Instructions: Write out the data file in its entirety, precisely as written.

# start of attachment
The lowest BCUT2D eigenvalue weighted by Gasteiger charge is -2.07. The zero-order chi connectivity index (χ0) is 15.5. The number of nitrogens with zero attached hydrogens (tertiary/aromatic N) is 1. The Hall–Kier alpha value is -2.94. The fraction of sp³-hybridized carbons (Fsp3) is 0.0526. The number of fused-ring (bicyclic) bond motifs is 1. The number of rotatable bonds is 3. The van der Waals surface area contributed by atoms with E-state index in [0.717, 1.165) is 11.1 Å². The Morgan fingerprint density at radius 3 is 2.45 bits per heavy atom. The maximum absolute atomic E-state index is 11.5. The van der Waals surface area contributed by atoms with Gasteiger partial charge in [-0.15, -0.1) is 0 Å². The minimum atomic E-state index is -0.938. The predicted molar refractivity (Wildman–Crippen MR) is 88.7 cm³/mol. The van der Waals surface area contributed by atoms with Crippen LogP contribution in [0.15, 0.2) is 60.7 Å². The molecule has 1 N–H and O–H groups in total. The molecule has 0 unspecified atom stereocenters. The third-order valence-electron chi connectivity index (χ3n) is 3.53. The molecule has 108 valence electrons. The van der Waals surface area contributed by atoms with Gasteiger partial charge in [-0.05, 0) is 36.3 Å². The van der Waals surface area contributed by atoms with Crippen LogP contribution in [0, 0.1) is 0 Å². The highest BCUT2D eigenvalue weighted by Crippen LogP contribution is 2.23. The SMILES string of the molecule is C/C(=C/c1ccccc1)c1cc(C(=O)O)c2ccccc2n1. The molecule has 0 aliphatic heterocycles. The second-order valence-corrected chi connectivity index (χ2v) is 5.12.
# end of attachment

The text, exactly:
The lowest BCUT2D eigenvalue weighted by Gasteiger charge is -2.07. The zero-order chi connectivity index (χ0) is 15.5. The number of nitrogens with zero attached hydrogens (tertiary/aromatic N) is 1. The Hall–Kier alpha value is -2.94. The fraction of sp³-hybridized carbons (Fsp3) is 0.0526. The number of fused-ring (bicyclic) bond motifs is 1. The number of rotatable bonds is 3. The van der Waals surface area contributed by atoms with E-state index in [0.717, 1.165) is 11.1 Å². The Morgan fingerprint density at radius 3 is 2.45 bits per heavy atom. The maximum absolute atomic E-state index is 11.5. The van der Waals surface area contributed by atoms with Gasteiger partial charge in [-0.15, -0.1) is 0 Å². The minimum atomic E-state index is -0.938. The predicted molar refractivity (Wildman–Crippen MR) is 88.7 cm³/mol. The van der Waals surface area contributed by atoms with Crippen LogP contribution in [0.15, 0.2) is 60.7 Å². The molecule has 1 N–H and O–H groups in total. The molecule has 0 unspecified atom stereocenters. The third-order valence-electron chi connectivity index (χ3n) is 3.53. The molecule has 108 valence electrons. The van der Waals surface area contributed by atoms with Gasteiger partial charge in [-0.05, 0) is 36.3 Å². The van der Waals surface area contributed by atoms with Crippen LogP contribution in [0, 0.1) is 0 Å². The highest BCUT2D eigenvalue weighted by Crippen LogP contribution is 2.23. The SMILES string of the molecule is C/C(=C/c1ccccc1)c1cc(C(=O)O)c2ccccc2n1. The molecule has 0 aliphatic heterocycles. The second-order valence-corrected chi connectivity index (χ2v) is 5.12.